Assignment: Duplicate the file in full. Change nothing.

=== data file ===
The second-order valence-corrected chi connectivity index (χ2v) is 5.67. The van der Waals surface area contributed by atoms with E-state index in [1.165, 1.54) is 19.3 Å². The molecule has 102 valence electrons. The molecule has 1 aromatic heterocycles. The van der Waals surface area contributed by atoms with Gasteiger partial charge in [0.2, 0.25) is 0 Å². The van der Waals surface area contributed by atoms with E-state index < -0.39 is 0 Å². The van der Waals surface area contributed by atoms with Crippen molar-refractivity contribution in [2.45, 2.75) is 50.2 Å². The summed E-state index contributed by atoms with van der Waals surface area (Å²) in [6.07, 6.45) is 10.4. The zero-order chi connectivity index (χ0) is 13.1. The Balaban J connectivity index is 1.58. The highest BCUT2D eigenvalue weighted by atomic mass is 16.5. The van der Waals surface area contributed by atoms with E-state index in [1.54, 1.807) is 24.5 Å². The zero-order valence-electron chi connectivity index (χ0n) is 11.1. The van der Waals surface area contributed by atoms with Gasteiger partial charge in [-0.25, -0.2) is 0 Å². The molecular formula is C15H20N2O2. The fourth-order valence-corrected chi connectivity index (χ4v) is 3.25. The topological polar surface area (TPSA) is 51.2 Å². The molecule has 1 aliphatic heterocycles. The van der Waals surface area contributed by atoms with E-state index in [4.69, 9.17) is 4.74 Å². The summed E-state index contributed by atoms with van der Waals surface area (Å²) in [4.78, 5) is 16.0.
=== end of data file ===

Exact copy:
The second-order valence-corrected chi connectivity index (χ2v) is 5.67. The van der Waals surface area contributed by atoms with E-state index in [1.165, 1.54) is 19.3 Å². The molecule has 102 valence electrons. The molecule has 1 aromatic heterocycles. The van der Waals surface area contributed by atoms with Gasteiger partial charge in [0.2, 0.25) is 0 Å². The van der Waals surface area contributed by atoms with E-state index < -0.39 is 0 Å². The van der Waals surface area contributed by atoms with Crippen molar-refractivity contribution in [2.45, 2.75) is 50.2 Å². The summed E-state index contributed by atoms with van der Waals surface area (Å²) in [6.07, 6.45) is 10.4. The zero-order chi connectivity index (χ0) is 13.1. The Balaban J connectivity index is 1.58. The highest BCUT2D eigenvalue weighted by atomic mass is 16.5. The van der Waals surface area contributed by atoms with E-state index in [1.54, 1.807) is 24.5 Å². The zero-order valence-electron chi connectivity index (χ0n) is 11.1. The van der Waals surface area contributed by atoms with Gasteiger partial charge in [-0.25, -0.2) is 0 Å². The molecular formula is C15H20N2O2. The fourth-order valence-corrected chi connectivity index (χ4v) is 3.25. The topological polar surface area (TPSA) is 51.2 Å². The molecule has 1 aliphatic heterocycles. The van der Waals surface area contributed by atoms with E-state index in [4.69, 9.17) is 4.74 Å². The summed E-state index contributed by atoms with van der Waals surface area (Å²) in [4.78, 5) is 16.0.